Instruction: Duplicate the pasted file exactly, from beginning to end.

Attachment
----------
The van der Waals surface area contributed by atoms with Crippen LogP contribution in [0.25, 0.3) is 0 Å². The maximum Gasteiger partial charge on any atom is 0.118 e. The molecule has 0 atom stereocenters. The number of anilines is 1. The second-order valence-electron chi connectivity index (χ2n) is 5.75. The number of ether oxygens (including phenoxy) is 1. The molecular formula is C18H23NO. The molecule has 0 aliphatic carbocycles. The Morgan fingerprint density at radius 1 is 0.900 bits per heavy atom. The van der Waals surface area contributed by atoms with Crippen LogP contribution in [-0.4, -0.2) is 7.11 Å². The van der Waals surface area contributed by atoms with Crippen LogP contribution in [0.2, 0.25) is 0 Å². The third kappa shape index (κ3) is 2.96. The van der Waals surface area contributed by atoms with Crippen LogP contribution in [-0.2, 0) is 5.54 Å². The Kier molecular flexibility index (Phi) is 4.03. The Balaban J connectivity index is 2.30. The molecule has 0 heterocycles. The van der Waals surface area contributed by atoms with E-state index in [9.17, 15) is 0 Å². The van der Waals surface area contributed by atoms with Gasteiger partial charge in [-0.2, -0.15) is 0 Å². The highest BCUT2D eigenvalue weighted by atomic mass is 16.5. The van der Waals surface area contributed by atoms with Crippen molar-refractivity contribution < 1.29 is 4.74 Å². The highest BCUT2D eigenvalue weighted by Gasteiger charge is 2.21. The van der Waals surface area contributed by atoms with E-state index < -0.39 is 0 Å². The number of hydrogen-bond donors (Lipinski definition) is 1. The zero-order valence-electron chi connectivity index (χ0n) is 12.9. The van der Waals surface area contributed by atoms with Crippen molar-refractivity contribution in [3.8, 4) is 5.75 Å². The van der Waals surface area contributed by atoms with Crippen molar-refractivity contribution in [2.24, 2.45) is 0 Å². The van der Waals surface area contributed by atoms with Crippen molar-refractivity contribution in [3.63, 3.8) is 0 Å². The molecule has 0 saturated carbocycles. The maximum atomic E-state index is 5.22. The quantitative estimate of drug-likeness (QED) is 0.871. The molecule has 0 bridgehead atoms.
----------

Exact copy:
The van der Waals surface area contributed by atoms with Crippen LogP contribution in [0.25, 0.3) is 0 Å². The maximum Gasteiger partial charge on any atom is 0.118 e. The molecule has 0 atom stereocenters. The number of anilines is 1. The second-order valence-electron chi connectivity index (χ2n) is 5.75. The number of ether oxygens (including phenoxy) is 1. The molecular formula is C18H23NO. The molecule has 0 aliphatic carbocycles. The Morgan fingerprint density at radius 1 is 0.900 bits per heavy atom. The van der Waals surface area contributed by atoms with Crippen LogP contribution in [-0.4, -0.2) is 7.11 Å². The van der Waals surface area contributed by atoms with Crippen LogP contribution in [0.2, 0.25) is 0 Å². The third kappa shape index (κ3) is 2.96. The van der Waals surface area contributed by atoms with Crippen LogP contribution in [-0.2, 0) is 5.54 Å². The Kier molecular flexibility index (Phi) is 4.03. The Balaban J connectivity index is 2.30. The molecule has 0 heterocycles. The van der Waals surface area contributed by atoms with E-state index in [9.17, 15) is 0 Å². The van der Waals surface area contributed by atoms with Gasteiger partial charge in [-0.2, -0.15) is 0 Å². The highest BCUT2D eigenvalue weighted by atomic mass is 16.5. The van der Waals surface area contributed by atoms with Crippen molar-refractivity contribution < 1.29 is 4.74 Å². The highest BCUT2D eigenvalue weighted by Gasteiger charge is 2.21. The van der Waals surface area contributed by atoms with E-state index < -0.39 is 0 Å². The number of hydrogen-bond donors (Lipinski definition) is 1. The zero-order valence-electron chi connectivity index (χ0n) is 12.9. The van der Waals surface area contributed by atoms with Crippen molar-refractivity contribution in [3.8, 4) is 5.75 Å². The van der Waals surface area contributed by atoms with Crippen molar-refractivity contribution in [2.24, 2.45) is 0 Å². The van der Waals surface area contributed by atoms with Crippen molar-refractivity contribution in [3.63, 3.8) is 0 Å². The molecule has 0 saturated carbocycles. The maximum atomic E-state index is 5.22. The quantitative estimate of drug-likeness (QED) is 0.871. The molecule has 0 bridgehead atoms.